French Bulldogs are often very friendly, but also come with a signifiant amount of health problems. Generally any brachycephalic breed will be prone to requiring its nares, saccules and soft palate done.

    Scotties are very sweet in general, but are more independent type. I consider them a quiet terrier. Require grooming, but shedding isnt insane. Prone to TCC's in the bladder.

    Papillons are totally a trainable breed, they are the energetic type of little dog. Dont treat them like a little dog, they do require training - but are highly trainable. Again...generally a healthier type.

    There's also a "mutt", they can be wonderful Or if you want a purebred dog, consider a whippet? They are generally wonderful dogs!!



  5. #5
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    The Corgi if you want to herd things or friends. The Scottie if you want an intelligent, loud, terrier-type companion. The French Bulldog if you're couch hounds. The Papillon -- well, I don't know anything about Papillons.

    If Deerhounds are as much couch potatoes as Greyhounds are, you might consider one.

    Me, I'd go to the nearest rescue/shelter/humane society and adopt the dog least likely to get adopted by non-dog-people. Forget the breed--rescue someone who really needs you.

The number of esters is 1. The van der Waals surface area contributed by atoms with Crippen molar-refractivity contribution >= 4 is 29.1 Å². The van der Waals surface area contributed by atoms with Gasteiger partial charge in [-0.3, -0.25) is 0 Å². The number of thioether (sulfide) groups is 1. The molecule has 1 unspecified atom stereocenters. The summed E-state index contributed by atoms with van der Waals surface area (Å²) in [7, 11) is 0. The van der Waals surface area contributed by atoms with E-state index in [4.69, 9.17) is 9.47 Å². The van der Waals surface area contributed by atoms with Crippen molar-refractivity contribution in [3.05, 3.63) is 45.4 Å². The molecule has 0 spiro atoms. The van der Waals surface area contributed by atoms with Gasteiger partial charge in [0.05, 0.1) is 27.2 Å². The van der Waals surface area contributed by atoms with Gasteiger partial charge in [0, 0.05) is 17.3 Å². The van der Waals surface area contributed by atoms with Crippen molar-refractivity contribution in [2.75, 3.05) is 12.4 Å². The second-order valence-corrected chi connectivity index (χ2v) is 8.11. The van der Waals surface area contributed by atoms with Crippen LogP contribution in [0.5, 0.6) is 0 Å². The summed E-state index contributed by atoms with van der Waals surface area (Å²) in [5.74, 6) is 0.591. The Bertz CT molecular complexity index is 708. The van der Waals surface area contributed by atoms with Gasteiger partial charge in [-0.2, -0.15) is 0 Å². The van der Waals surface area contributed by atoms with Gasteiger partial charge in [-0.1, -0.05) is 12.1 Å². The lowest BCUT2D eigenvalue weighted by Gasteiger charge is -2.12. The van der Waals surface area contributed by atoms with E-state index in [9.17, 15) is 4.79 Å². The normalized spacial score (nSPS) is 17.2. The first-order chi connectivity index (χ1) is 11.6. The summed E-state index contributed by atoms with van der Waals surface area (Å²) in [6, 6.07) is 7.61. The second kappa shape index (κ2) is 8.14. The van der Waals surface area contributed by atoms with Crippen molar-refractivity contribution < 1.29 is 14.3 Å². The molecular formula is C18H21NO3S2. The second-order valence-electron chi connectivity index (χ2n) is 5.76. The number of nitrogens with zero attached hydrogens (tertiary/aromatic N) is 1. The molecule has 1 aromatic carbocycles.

Founder of the People Who Prefer COTH Over FB Clique
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  6. #6
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    Corgis are very vocal--not necessarily barking, but Corgi-speak. And they do shed. And shed. And SHED. Definitely NOT a "little" dog--more like a big dog with short legs. They can be very energetic but in general aren't big on endurance.

    Scotties can be very assertive and they aren't generally huge cuddlers. Very much terriers and they have opinions! I am considering a Scottie when I'm down to one dog, but my concern would be the remaining dog is likely the opinionated, stubborn Corgi and might not get along with an opinionated, stubborn Scottie!

    Not a fan of French Bulldogs but I don't like brachycephalic breeds in general so I'm biased. And I don't have a lot of first-hand experience with Papillons.


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  7. #7
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    Those breeds could not be more different from each other. You're talking about herding (corgi), terriers, and two "ornamentals." Instead of focusing on breeds you like the appearence of, what sort of temperment are you looking for? Do you want a cuddly lap dog? High energy and very focussed, like for agility? One that will retrieve a ball all day long and swim after sticks? Does barking bother you?

    If you give us a little more information on the traits you're looking for, we might have better suggestions.
    I realize that I'm generalizing here, but as is often the case when I generalize, I don't care. ~ Dave Barry


    3 members found this post helpful.

  8. #8